Taking a risk: Five mid-Missouri residents with ideas strive for microloans

Sunday, November 6, 2011 | 5:27 p.m. CST; updated 4:31 p.m. CST, Friday, November 11, 2011

COLUMBIA— They’ve all had setbacks.

Losing a job. Falling behind on a mortgage. Being buried in medical bills.


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Many of their struggles are not so unique. They are felt by the millions afflicted by a flagging economy and the uncertain outcomes of life’s chances and choices. They are felt by the millions who wonder, “Can anything be done to make my life better?”

Five mid-Missouri residents are trying to answer that question.

During an intensive six weeks, they’ve been meeting on Tuesdays and Thursdays at Central Missouri Community Action Center in Columbia to take part in a small-business startup program. They have a range of ideas — a coffeehouse, a nonprofit youth sports league and a website that caters to the unemployed — ideas they’ve been thinking of for months, if not years.

This was the first time the center, which offers a variety of services for low to moderate-income people, has offered this kind of help.

At the center, staff help refine the participants’ proposals and give them lessons on the countless factors that go into devising a business plan and launching a new operation. What permits do they need? How much will they have to pay in taxes? How do they promote themselves with little more than a semblance of a marketing budget?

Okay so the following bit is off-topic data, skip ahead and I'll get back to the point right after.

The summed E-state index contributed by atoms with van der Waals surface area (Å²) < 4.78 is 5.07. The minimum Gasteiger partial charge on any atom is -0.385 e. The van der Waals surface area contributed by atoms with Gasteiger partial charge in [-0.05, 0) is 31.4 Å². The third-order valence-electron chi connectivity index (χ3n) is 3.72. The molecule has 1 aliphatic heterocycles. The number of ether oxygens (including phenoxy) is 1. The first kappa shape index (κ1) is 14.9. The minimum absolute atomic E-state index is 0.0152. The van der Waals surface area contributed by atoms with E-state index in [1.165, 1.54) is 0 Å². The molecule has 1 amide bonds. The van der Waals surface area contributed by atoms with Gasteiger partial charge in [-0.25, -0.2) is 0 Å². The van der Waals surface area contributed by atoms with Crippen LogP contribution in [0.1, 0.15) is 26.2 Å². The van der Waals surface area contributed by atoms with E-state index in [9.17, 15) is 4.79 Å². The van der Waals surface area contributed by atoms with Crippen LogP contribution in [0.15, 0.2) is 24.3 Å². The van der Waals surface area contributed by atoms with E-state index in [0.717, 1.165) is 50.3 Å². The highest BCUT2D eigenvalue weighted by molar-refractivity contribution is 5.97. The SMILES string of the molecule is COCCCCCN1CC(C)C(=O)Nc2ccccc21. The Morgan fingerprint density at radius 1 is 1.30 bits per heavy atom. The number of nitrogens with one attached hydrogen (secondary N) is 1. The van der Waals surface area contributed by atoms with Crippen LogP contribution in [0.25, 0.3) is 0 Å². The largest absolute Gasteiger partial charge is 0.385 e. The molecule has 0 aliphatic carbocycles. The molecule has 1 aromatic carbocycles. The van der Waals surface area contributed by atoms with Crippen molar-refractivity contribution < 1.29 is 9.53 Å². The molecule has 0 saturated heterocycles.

In mid-September, the classes ended, and in the upcoming weeks, participants will meet individually with center staff to figure out their next moves.

Ideally, they’ll then receive a loan from the center’s microloan pool. Dianna Moore, the center’s director of economic development, said the average loan will likely be about $5,000. So far, the pool consists of donations from local businesses, but the center also hopes to obtain a $50,000 grant from the U.S. Department of Agriculture.

It’s a daunting time to take on what has always been a daunting endeavor. Economic doom and gloom blankets the news. Banks are hesitant to loan. Consumers are reluctant to spend.

But five Missouri residents are forging ahead.

Next page | Chris Brandt, Boonville gardener, seeks loan for organic farm business

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